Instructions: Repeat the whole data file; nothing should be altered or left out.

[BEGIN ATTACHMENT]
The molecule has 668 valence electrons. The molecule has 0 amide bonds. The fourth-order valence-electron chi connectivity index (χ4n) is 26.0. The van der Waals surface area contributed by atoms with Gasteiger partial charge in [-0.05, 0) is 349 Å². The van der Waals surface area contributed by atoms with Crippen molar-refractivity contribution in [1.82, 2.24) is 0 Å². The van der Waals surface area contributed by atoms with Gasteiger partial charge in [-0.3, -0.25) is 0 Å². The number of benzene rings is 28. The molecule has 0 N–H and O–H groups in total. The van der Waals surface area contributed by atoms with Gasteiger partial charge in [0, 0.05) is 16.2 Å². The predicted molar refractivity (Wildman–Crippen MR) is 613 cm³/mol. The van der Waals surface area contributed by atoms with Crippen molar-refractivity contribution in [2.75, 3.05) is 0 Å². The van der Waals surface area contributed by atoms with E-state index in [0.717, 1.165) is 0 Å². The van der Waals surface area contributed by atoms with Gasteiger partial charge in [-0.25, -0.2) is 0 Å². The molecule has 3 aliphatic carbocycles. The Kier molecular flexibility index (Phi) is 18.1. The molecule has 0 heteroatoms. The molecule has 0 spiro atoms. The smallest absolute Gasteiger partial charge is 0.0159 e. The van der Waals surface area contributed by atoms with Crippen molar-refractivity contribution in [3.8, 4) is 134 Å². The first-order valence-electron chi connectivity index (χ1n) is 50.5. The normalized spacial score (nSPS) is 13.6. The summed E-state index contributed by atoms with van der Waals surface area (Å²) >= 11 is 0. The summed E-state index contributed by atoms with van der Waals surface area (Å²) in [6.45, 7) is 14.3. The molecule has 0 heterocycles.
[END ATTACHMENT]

The molecule has 668 valence electrons. The molecule has 0 amide bonds. The fourth-order valence-electron chi connectivity index (χ4n) is 26.0. The van der Waals surface area contributed by atoms with Gasteiger partial charge in [-0.05, 0) is 349 Å². The van der Waals surface area contributed by atoms with Crippen molar-refractivity contribution in [1.82, 2.24) is 0 Å². The van der Waals surface area contributed by atoms with Gasteiger partial charge in [-0.3, -0.25) is 0 Å². The number of benzene rings is 28. The molecule has 0 N–H and O–H groups in total. The van der Waals surface area contributed by atoms with Gasteiger partial charge in [0, 0.05) is 16.2 Å². The predicted molar refractivity (Wildman–Crippen MR) is 613 cm³/mol. The van der Waals surface area contributed by atoms with Crippen molar-refractivity contribution in [2.75, 3.05) is 0 Å². The van der Waals surface area contributed by atoms with E-state index in [0.717, 1.165) is 0 Å². The van der Waals surface area contributed by atoms with Gasteiger partial charge in [-0.25, -0.2) is 0 Å². The molecule has 3 aliphatic carbocycles. The Kier molecular flexibility index (Phi) is 18.1. The molecule has 0 heteroatoms. The molecule has 0 spiro atoms. The smallest absolute Gasteiger partial charge is 0.0159 e. The van der Waals surface area contributed by atoms with Crippen molar-refractivity contribution in [3.8, 4) is 134 Å². The first-order valence-electron chi connectivity index (χ1n) is 50.5. The normalized spacial score (nSPS) is 13.6. The summed E-state index contributed by atoms with van der Waals surface area (Å²) >= 11 is 0. The summed E-state index contributed by atoms with van der Waals surface area (Å²) in [6.45, 7) is 14.3. The molecule has 0 heterocycles.